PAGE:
18 Jul, 14 | by BMJ
Legend has it that the Anglo-Saxon king Canute believed his command could hold back the tide. Last week, Financial Times columnist Robert Shrimsley conjured up Canute’s image, as he describes how he went to his GP for a problem and the latter pleaded with him not to go to the internet for information. Of course, the first thing Shrimsley did after leaving the surgery was to search the web, and he says that “‘Don’t google this’ is surely the most forlorn demand since ‘Don’t eat the apple’.”
It’s a great piece. He says cross examination of a doctor was “almost akin to arguing with a priest,” and, tongue in cheek, states it must be “jolly tiresome” for doctors to deal with informed patients; and even more so with “slightly informed ones.” But he urges them to put themselves on “the right side of modernity” and deal with a potentially empowered public.
What his doctor should have said, he suggests, is “I know you are going to google this. You will see all kinds of ill informed claims, so do please come back to me with questions.”
No doubt many doctors adopt this approach already, but arguably the “information prescription” should involve more, and not be relegated to the bottom of “to do” lists. The evidence of benefit to individual health and health services from providing patients with good quality, tailored information is strong. The Patient Information Forum has underlined this, and its new guide covers how to do this for children.
Admittedly, providing patients with good quality information is not easy, especially personally tailored information. A recent report from the Royal College of General Practitioners suggests that over half of all adults in England find the health advice given to them by doctors and other health professionals too complicated to understand. This begs a question. Are online patient communities any better at producing accessible and reliable information, which patients find useful? Patients who use them would likely argue yes, and for some, that’s a resounding, lifesaving yes.
At a recent London meeting, convened by the charity Healthtalkonline, patients and carers spoke passionately about the value they derived from the information, support, and reassurance of online patient communities. The charity’s website covers 85 conditions, and contains thousands of carefully selected, representative video clips. It also has a dedicated site for young people. With around two million visitors a year, it’s been rated number two in the Times‘s “50 websites you can’t live without.”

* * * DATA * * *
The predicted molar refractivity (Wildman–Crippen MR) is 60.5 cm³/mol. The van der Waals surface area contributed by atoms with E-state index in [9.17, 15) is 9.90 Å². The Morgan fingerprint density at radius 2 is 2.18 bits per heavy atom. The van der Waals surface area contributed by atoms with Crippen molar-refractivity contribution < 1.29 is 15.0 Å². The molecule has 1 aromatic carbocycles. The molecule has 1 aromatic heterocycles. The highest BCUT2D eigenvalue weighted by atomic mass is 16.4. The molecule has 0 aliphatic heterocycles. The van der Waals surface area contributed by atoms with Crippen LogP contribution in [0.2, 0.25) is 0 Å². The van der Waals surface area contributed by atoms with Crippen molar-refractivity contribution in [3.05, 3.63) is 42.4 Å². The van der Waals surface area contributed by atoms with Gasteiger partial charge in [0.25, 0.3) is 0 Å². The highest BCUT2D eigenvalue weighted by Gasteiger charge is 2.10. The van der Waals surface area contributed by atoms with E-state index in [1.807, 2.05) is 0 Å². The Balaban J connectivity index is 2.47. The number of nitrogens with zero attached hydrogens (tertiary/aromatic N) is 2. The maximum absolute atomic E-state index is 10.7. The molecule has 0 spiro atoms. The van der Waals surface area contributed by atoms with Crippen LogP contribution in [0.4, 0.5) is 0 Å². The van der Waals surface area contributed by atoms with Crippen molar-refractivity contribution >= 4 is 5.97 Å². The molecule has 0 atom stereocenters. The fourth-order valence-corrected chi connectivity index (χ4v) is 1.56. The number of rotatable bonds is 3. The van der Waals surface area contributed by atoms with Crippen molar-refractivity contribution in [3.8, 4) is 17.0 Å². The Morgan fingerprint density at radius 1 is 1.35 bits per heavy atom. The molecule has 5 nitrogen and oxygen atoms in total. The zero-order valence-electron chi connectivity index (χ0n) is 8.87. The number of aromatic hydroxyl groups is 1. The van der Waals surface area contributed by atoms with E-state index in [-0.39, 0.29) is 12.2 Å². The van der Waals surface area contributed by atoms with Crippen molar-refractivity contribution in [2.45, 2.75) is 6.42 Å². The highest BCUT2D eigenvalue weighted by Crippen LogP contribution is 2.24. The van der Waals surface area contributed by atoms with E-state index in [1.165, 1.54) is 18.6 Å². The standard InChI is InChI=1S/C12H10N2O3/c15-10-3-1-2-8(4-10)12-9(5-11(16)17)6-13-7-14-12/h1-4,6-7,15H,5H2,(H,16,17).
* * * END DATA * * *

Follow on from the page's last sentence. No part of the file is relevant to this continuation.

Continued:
When my 21 year old son was diagnosed with a long term condition, all he was given was a paper flyer about it. I encouraged him to attend a patient session at the local hospital, but he found it dry and didactic, and the average age of attendees was around 65. It was not an empowering experience. I inquired about young person’s support groups, but no one seemed to know about them.
I have subsequently passed on links to several online patient communities. Recently, he mentioned that he had sent on a clip from one to a friend, so that they could understand why he felt too ill and exhausted to attend an event. Yet many doctors remain sceptical about these communities. One consultant I spoke to recently said she usually told patients to avoid them “because they contain unrepresentative voices.”
This is no doubt true. Those who are thriving are less likely to post than those who aren’t. But to deny that these networks can provide information every bit as useful as that handed out by health professionals smacks of paternalistic humbug. When you get an unwelcome diagnosis and your family and friends don’t understand what you are up against, there is a lot to be said for finding an online community that does understand, and which provides the “street” knowledge that can help you cope. Of course, some of the things people read online (or in medical tomes) are upsetting and may be misleading, but living in apprehensive ignorance is no picnic either.
The Health Experiences Research Group at Oxford is conducting research to assess whether patients who visit (selected) Healthtalkonline sites cope with and self manage their conditions better. And if so, how? John Powell, a former public health consultant who also works with the National Institute for Health and Care Excellence, is leading this work.
He agrees that academics, and the journals in which they publish, favour research focusing on “hard” biomedical endpoints. Yet he believes that “attitudes are changing,” and that doctors now realise the importance of looking at quality of life measures too. Let’s hope so.
Shrimsley’s advice “to work with the grain of the world” makes sense. No one, and no source, has a monopoly on wisdom.
Tessa Richards is senior editor/patient partnership, The BMJ.